Taking Back The Body

"Stop worrying about whether you're fat. You're not fat. Or rather, you're sometimes a little bit fat, but who gives a shit? There is nothing more boring and fruitless than a woman lamenting the fact that her stomach is round. Feed yourself. Literally. The sort of people worthy of your love will love you more for this, sweet pea." -Dear Sugar

The train whined to a halt in Highland Park and I stepped out into the gentle magic hour sunset air. Prince and the Revolution was my walk-to-Chad's-house soundtrack of choice and as I danced down the street, I decided that it would be a nice change to cease giving a fuck. There are things that are absolutely worthy of a fuck given (see: beloveds, ice cream, yoga) but shiny skin? Breast size? Hip width? Those ain't it, babies.

The sense of self-worth of far too many people is being held hostage by the impossibly nebulous, shifting Standard of Beauty. This standard is decided by the whim of and is in the best interests of a few who stand to profit off of our dissatisfaction with our bodytemples. The beauty/image industry creates problems out of natural occurrences in order to sell us whatever it is they're peddling. What are we buying when we buy their product? Is it just the product or are we also buying into the bigger idea that something outside ourselves is required for us to be okay?

It is not only our sense of self-worth that can get tied up in externals, though. Our very ownership over our bodies is under regular threat from those who seem to think they have some claim to them. This is especially true for women. At best, men think that we owe them conversation and attention. At worst, they think our bodies are at their disposal for whatever purpose they deem appropriate. Women aren't allowed No without being chastised for being a bitch or a tease.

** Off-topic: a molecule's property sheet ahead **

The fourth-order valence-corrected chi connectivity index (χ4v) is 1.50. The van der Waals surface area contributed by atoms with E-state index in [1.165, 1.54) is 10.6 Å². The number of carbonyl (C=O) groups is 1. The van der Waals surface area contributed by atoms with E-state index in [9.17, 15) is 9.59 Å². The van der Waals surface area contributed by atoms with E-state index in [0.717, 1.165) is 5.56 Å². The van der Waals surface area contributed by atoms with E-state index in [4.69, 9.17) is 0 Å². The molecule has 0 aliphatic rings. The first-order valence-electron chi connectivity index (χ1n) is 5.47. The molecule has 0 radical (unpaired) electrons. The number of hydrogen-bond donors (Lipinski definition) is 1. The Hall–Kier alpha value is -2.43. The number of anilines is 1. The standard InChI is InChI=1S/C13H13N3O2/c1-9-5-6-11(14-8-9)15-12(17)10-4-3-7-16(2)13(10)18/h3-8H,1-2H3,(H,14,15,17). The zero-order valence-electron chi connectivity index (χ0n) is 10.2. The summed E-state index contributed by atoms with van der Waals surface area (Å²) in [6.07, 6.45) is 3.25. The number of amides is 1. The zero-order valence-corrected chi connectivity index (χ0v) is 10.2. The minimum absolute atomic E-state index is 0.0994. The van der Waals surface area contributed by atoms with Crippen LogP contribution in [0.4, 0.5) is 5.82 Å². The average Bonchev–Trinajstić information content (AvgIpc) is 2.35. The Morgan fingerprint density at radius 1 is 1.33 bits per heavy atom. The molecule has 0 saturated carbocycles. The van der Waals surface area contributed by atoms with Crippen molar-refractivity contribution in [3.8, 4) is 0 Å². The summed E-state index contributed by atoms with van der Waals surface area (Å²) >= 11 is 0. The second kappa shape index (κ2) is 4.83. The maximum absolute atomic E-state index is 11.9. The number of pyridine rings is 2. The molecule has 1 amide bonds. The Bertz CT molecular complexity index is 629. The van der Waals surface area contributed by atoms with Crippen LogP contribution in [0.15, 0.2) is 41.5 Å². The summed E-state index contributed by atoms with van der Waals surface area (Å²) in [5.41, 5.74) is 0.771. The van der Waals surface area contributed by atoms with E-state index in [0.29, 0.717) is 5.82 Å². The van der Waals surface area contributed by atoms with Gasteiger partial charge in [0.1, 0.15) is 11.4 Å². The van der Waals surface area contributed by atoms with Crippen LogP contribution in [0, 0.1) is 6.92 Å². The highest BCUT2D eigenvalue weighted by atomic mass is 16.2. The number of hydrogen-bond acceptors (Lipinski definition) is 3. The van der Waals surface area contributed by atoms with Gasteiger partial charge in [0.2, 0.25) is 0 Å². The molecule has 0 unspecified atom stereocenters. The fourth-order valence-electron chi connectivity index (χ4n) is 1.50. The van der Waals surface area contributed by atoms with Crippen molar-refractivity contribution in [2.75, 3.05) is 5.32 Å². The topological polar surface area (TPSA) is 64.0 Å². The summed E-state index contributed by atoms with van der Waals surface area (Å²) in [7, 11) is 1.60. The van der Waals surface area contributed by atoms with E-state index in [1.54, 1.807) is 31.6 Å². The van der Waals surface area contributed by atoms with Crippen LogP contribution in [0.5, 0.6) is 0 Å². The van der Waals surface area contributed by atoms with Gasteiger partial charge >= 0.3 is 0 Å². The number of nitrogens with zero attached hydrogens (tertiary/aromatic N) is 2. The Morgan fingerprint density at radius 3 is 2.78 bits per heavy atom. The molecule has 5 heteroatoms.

Two years ago I was sexually assaulted and I still reel a bit from the terrible double bind of not being able to say No and the shame of not saying No, despite my lack of agency in the moment. The internal script is typical: "Why didn't you yell it? Why didn't you fight?" I try to be gentle, reminding myself that I did what was necessary to remain safe. And sometimes, increasingly so lately, I get angry. Because were it not for the culture of violence we live in that has so grossly commodified women's bodies, I wouldn't have to.

We should not have to protect or defend ourselves from any variety of unwanted pressure. My body is mine. It belongs to me alone. What I choose to do with it is up to me. I am beautiful just as I am, I am okay sans external "improvements," and no matter what the request, I am entitled to No. I am not obligated to talk to anyone because they want me to, or shave my legs, or lose five pounds. I want a joyous experience of my bodytemple, so I am taking back my body.

Your body belongs to you. It is not here to please the world and you have nothing to prove. Take it back, remembering that no matter what, you always have a choice. No belongs to you.

Can we agree to reject anything that tells us that we are not okay just as we are? Can we raise ourselves and one another up into a joyful, unconditionally loving experience of ourselves and our bodies? Let's evolve into creatures that are as reverent of our bodytemples as we ought to be. We are living miracles. Let's treat ourselves and each other as such.


Popular posts from this blog

Blessing the Gentle Men

Yoga Is...

What Women Want From Men